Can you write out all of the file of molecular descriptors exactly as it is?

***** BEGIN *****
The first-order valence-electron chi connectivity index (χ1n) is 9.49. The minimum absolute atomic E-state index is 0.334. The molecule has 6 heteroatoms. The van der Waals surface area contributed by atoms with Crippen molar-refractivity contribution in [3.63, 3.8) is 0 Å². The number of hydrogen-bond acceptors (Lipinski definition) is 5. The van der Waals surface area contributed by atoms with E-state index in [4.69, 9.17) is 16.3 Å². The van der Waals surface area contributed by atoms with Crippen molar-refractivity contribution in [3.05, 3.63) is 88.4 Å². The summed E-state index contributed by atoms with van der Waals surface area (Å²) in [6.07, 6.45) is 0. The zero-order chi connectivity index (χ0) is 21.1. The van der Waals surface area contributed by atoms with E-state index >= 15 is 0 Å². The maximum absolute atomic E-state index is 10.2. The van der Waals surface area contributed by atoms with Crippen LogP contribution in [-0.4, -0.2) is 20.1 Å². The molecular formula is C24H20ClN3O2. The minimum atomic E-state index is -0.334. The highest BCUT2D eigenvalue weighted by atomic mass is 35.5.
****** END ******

The first-order valence-electron chi connectivity index (χ1n) is 9.49. The minimum absolute atomic E-state index is 0.334. The molecule has 6 heteroatoms. The van der Waals surface area contributed by atoms with Crippen molar-refractivity contribution in [3.63, 3.8) is 0 Å². The number of hydrogen-bond acceptors (Lipinski definition) is 5. The van der Waals surface area contributed by atoms with E-state index in [4.69, 9.17) is 16.3 Å². The van der Waals surface area contributed by atoms with Crippen molar-refractivity contribution in [3.05, 3.63) is 88.4 Å². The summed E-state index contributed by atoms with van der Waals surface area (Å²) in [6.07, 6.45) is 0. The zero-order chi connectivity index (χ0) is 21.1. The van der Waals surface area contributed by atoms with E-state index >= 15 is 0 Å². The maximum absolute atomic E-state index is 10.2. The van der Waals surface area contributed by atoms with Crippen LogP contribution in [-0.4, -0.2) is 20.1 Å². The molecular formula is C24H20ClN3O2. The minimum atomic E-state index is -0.334. The highest BCUT2D eigenvalue weighted by atomic mass is 35.5.